Accreditation ensures a basic standard level of quality in the education one receives from an institution and it also ensures that degrees will be recognized for what they claim. Ideally all law colleges must be accredited as this would make possible consistent inspections of the quality of the academia, infrastructural facilities and the treatment and conduct of students vis-à-vis the college. Along with periodical inspections, it is the job of an accreditation organization to suggest guidelines for improvement of the existing infrastructure and faculty. University Grants Commission (UGC) and National Assessment and Accreditation Council (NAAC) together analyze and accredit various colleges and universities in India. It has been made compulsory by the government to get accredited by NAAC. The downside is no action is taken if an institution does not comply with the said rule. Therefore, this basically implies that institutions can get away with whatever they want to do or omit. National Knowledge Commission (NKC) in its report has argued that law institutions are far from desired standards. It has argues for a system that classifies colleges on the basis of facilities, courses, subjects, faculty, infrastructure etc. and for termination of law schools with below average standards. BCI has, in the 2008 rules on legal education, provided for an accreditation system/performance rating system by its Legal Education Committee on a voluntary basis. The accreditation will be valid for 5 years. BCI may conduct it on its own or assign it to NAAC. The classification system will supplement the process and make the colleges and institutions law abiding and accountable. Improvement of legal education is quite intricately associated with BCI and its efforts.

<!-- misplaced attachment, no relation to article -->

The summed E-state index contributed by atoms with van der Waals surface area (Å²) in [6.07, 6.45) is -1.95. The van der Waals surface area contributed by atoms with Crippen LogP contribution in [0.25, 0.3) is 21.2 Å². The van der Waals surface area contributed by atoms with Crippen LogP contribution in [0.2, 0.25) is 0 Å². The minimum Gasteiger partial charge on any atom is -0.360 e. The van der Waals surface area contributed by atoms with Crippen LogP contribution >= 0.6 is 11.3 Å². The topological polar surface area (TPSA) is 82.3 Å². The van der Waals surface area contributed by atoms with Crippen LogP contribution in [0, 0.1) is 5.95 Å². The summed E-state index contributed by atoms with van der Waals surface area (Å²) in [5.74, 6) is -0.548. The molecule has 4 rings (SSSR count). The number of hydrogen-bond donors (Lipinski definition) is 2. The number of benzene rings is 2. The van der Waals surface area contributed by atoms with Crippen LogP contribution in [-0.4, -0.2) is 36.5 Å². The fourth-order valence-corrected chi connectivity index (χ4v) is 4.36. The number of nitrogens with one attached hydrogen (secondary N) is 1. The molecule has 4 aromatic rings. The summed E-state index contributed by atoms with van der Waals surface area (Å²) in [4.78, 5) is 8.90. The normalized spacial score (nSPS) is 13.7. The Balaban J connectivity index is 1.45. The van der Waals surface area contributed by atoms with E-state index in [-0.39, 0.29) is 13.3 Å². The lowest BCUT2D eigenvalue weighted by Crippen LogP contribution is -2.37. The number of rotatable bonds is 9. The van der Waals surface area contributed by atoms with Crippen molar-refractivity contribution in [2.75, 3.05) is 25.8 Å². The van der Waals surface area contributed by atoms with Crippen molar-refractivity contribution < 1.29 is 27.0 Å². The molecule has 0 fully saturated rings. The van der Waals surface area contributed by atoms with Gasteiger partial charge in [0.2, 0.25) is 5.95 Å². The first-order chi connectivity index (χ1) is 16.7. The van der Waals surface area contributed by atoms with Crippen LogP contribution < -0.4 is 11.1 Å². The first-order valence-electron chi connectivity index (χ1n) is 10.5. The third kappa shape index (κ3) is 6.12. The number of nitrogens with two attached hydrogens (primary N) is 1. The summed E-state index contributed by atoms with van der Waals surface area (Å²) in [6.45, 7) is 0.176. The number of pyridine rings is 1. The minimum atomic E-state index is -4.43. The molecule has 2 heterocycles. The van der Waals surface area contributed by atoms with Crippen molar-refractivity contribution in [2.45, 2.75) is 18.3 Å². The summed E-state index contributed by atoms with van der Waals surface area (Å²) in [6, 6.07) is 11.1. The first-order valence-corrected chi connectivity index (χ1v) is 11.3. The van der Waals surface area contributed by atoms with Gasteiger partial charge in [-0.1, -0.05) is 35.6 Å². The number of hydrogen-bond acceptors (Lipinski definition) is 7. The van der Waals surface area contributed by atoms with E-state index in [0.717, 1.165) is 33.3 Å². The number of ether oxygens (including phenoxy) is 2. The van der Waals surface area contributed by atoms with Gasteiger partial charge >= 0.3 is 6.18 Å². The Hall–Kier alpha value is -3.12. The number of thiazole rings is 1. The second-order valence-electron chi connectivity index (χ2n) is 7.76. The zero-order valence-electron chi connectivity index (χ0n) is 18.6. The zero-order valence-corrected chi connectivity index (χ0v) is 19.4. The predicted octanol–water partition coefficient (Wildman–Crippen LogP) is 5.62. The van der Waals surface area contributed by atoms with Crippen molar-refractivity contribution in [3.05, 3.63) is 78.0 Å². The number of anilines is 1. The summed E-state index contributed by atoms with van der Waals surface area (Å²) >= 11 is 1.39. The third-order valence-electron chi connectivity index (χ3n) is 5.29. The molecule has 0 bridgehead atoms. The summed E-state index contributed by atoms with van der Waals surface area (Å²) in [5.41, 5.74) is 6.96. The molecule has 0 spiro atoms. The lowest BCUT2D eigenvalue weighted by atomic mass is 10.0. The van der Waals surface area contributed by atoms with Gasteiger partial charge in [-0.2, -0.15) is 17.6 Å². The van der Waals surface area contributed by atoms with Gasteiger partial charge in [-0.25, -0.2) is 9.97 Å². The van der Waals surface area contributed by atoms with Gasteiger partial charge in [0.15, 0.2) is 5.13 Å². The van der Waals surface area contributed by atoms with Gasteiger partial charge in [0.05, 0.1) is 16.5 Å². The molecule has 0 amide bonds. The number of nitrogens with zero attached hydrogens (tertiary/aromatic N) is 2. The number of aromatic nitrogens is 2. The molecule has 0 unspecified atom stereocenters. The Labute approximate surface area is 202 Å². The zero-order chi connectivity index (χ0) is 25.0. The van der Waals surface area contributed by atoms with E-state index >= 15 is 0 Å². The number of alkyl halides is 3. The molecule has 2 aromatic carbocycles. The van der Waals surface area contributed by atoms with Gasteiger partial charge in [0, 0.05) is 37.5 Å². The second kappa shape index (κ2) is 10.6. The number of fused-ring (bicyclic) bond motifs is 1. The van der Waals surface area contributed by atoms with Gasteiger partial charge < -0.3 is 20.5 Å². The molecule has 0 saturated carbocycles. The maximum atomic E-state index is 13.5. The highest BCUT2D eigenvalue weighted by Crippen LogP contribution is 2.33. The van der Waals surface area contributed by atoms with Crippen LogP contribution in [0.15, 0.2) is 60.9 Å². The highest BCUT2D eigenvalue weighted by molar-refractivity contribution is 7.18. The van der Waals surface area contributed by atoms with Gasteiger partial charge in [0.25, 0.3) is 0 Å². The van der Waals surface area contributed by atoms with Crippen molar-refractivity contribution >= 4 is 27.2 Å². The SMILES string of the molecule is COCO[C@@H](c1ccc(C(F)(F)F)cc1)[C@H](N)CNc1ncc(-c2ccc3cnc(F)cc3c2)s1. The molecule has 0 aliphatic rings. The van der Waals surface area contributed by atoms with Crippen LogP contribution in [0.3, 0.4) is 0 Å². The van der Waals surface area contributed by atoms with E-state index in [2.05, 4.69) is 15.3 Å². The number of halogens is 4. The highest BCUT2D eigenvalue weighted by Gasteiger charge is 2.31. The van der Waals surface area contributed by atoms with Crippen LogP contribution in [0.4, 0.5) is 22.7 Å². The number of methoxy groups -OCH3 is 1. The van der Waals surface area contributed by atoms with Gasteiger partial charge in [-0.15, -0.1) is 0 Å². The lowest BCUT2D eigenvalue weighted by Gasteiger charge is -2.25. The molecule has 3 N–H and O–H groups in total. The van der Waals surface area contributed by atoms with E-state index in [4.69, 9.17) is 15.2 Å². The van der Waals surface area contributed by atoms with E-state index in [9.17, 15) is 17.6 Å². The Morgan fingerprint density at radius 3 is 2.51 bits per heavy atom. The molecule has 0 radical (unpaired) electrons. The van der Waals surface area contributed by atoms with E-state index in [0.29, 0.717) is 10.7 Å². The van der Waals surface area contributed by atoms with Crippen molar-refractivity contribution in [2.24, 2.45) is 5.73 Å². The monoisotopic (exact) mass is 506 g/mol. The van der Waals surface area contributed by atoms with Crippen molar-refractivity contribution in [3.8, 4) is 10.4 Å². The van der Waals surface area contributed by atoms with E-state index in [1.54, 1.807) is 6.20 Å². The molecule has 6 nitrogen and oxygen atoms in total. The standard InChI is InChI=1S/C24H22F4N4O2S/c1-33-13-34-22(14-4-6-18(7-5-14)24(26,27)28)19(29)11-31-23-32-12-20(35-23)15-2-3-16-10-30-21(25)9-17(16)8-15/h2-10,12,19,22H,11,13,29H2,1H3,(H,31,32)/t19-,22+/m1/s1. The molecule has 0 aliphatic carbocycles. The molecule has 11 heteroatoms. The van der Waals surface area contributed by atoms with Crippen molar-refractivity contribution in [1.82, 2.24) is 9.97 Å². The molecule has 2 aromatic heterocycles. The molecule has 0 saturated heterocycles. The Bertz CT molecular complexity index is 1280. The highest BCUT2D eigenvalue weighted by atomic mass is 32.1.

Hence, it can be concluded that the entire system encapsulating legal education needs an overhaul and a systematic transformation of the teaching faculty, the curriculum, the infrastructure and the management of new law schools. To cope up with the future requirements in the legal community it is important to facilitate quality legal education and values so that the student is able to adapt and learn and give back to the community thereby maintaining and simultaneously raising the standards.


  1. Challenges Facing Legal Education – Some Concerns; Presented in the Conference on Legal Education organized by the University of Mumbai, Depart of Law on 31st Oct 2010 by Mrs. Srividhya Jayakumar In charge Principal, VPM’s TMC Law College;
  2. BCI accredited one new law school every 3 days, as 92 new colleges mushroomed in 2014; reported by Legally India;
  3. India’s Law School Bubble;
  4. Schools lack infrastructure to live upto Right to Education targets; reported by DNA India;
  5. Internships: effective work integrated learning for law students; by Judith McNamara;
  6. Reform of Legal Education in India; by BCI;
  7. The Legal Education & Professional Training and Proposals for Amendments to the Advocates Act, 1961 and the University Grants Commission Act, 1956; Law Commission 184th report;



  1. I agree also which is raised in the article, but the question is whether the BCI or the government is really concerned about legal education in India. Keeping aside the number of National law schools and few other law colleges, the legal education doesn’t seem to have changed a lot, theoretical based or students need to write answers from notes and guide books. The increasing number of new law colleges is similar to large no. of technical colleges mushroomed up in last decade.